Student Voice vs Adult Excuses

Student Voices vs Adult Excuses

Dr. Bill Conrad

Commentary Submitted to Education Week

February 22nd, 2018

It is truly a breath of fresh air to hear the voices of the students who were impacted by the horrific massacre at Marjory Stoneman Douglas High School. Their words are clear, truthful, eloquent, and passionate!  They are a wonderful antidote to the toxic cloud of lies and mistrust that currently envelops our nation.  Our students will no longer accept adult excuses for intolerable situations.

Yet I am not surprised.  Over the past several years, I have had the privilege to engage students in focus group meetings in school districts across the country.  Students had the opportunity to share what they want from their schools as part of a strategic planning process.  The students expressed their ideas in clear and elegant ways. They want their teachers and peers to treat them with respect, listen to them, and encourage them to have voice within the classroom and school.  They want their teachers to know their content, teach them well, and prepare them for college and career.

The student ideas became the springboard for a diverse core planning team in generating overall strategic plans.  Often, though, the Core Planning Team would veer from the course and enter the fog of education where they would meander lost in the pursuit of the latest educational fads such as personalized learning, blended learning, student grit, and so on.  In one school district, in the suburbs of Seattle, the students had seen and heard enough of the educational blather and formed an ad hoc committee that generated a draft strategic plan that hewed closely to the students’ core principles and ideas. Their plan would have become a reality if it did not have to go through the meat grinder of the Teachers’ Union and a sycophant superintendent.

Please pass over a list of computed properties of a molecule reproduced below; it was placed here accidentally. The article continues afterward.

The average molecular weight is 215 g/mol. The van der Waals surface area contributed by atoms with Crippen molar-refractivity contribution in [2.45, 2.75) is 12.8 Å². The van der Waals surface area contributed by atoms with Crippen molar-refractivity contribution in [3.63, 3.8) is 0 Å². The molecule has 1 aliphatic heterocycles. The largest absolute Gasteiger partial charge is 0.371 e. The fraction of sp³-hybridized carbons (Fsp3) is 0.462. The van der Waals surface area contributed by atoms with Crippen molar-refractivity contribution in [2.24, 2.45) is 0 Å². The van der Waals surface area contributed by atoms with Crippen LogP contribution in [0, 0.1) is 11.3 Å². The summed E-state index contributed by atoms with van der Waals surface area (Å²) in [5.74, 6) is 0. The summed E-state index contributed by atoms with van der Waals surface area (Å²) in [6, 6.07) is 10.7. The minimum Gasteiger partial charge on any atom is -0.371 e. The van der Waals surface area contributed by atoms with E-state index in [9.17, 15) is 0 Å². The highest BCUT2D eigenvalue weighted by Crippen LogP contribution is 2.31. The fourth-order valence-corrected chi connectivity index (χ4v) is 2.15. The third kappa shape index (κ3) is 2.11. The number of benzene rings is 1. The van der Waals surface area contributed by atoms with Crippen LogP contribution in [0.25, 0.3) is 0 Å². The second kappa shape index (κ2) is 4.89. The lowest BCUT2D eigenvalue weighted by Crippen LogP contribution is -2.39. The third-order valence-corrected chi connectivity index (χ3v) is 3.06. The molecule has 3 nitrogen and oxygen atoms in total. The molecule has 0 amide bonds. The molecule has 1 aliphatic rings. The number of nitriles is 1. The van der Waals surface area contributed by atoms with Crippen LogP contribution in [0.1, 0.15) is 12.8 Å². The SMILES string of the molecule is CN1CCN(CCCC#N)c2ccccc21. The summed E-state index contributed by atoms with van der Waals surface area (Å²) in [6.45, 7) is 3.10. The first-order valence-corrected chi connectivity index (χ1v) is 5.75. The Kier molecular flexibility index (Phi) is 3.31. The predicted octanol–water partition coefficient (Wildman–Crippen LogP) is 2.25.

There continues to be a great gulf between what students, parents, and the community want from their schools and what the District and school administrators want.  Our educational hedgehog is to make sure that every student is on track for college and career when they graduate. We have the Common Core State Standards and the SBAC and PARCC Assessments to measure student success, but we continue to wander the desert establishing a myriad of goals not only for students but for parents as well!

The State Education Department in California developed a new color-coded Dashboard that attempts to keep track of student performance associated with a myriad of student goals.  Unfortunately, the state is moving away from reporting student Meets or Exceeds Standards for their Academic Indicator.  It is a gambit of arithmetic machinations that produce values that are misleading and mask the performance of subgroups of students.  The Indicator also does not include the academic performance of 11th graders.  It moves us backward in terms of accountability.